You can learn more about the bill here.
Keeping Families Together
In my last newsletter, I outlined my thoughts on the president’s family separation policy. But a few things have happened since then that I wanted to provide an update on.
On Friday, I met with 22 mothers who have been separated from their children. The stories I heard were gut-wrenching. One mother told me that she and her children were fleeing violence in Central America and came to the border asking for asylum. She said she was told she would be separated from her child for 3 to 5 days – and now it’s been nearly two months.
I think we’re better than a nation that takes kids from their families.
I support keeping families together. I also support bipartisan, comprehensive immigration reform that secures our borders, lets us know who is coming and going from our country and gives certainty to Dreamers. And I am a cosponsor of bills like the DREAM Act, the USA Act, and the Keep Families Together Act to make common sense changes to our immigration system.
I will keep standing up for our values and for keeping families together.
You can learn more about my visit to the detention center here.
If you’re a regular follower of my newsletter, you may know that, over the winter, I was named to the Joint Select Committee on Budget and Appropriations Process Reform (an important committee that needs a better name). The group has been meeting with policy experts and others to develop solutions to fix Congress’s broken budgeting process and end the gridlock.
Last week, we heard ideas from the leaders of Congress and other members who are committed to change. I was in listening mode this time as a member of the committee, but I outlined some of the things I think Congress should do in an op-ed earlier this year.
Working for You
As I mentioned, it’s been a busy couple of weeks.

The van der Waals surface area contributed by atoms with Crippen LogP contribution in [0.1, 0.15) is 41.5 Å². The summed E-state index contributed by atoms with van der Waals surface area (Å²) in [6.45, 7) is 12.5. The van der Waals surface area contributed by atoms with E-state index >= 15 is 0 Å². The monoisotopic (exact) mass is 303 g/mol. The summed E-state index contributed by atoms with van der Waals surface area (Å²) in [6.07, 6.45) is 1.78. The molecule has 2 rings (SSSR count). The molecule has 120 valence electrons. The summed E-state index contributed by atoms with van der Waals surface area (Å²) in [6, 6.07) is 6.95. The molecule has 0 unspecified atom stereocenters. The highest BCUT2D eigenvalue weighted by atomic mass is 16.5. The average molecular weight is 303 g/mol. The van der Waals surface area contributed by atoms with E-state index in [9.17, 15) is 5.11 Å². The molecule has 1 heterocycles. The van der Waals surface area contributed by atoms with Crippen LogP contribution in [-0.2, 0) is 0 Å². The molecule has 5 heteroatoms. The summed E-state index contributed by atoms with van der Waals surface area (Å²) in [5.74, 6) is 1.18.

A few days ago, I had the chance to sit down with folks in our community who are on the front line, helping our friends and neighbors confront addiction and address the opioid epidemic. I streamed the meeting on Facebook Live, so everyone has the chance to learn a little more about what’s going on in our community, and the work cut out for Congress to get this crisis under control. I’m pleased that Congress passed a large number of bipartisan bills focused on addressing this challenge (including several that I sponsored-which I touched on in my last newsletter), but it’s clear there’s plenty more to do.
A few days ago, my daughters and I joined some awesome volunteers from the Pierce Conservation District at the Holy Rosary School in Tacoma. We tore up some pavement as part of PCD’s De-pave program, which is funded by the Environmental Protection Agency. The pavement will be replaced with a soft surface the students at this school can safely play on during recess. In addition to preventing scuffed knees during kickball, porous pavement slows down the flow of contaminated stormwater that runs into – and pollutes – Puget Sound. We had a great time (but I was reminded why I don’t do CrossFit).
One final note. Two weeks ago, Kitsap County lost one of its best leaders, and I lost a dear friend, Natalie Bryson. I had the chance to wish her well from the House floor shortly before she passed, and the Kitsap Sun wrote a fitting tribute to her. She helped define the spirit of our community. She stood up for what was right, and spoke out when she saw injustice. As we celebrate our Independence later this week, I can’t help to think that the Founders would have been proud of folks like Natalie who used her right of free speech to speak up for so many.
OK…that’s all for this time. Be sure to have a safe and happy Independence Day. And – as always – if my team and I can ever lend a hand, please don’t hesitate to holler.
I’m honored to represent you.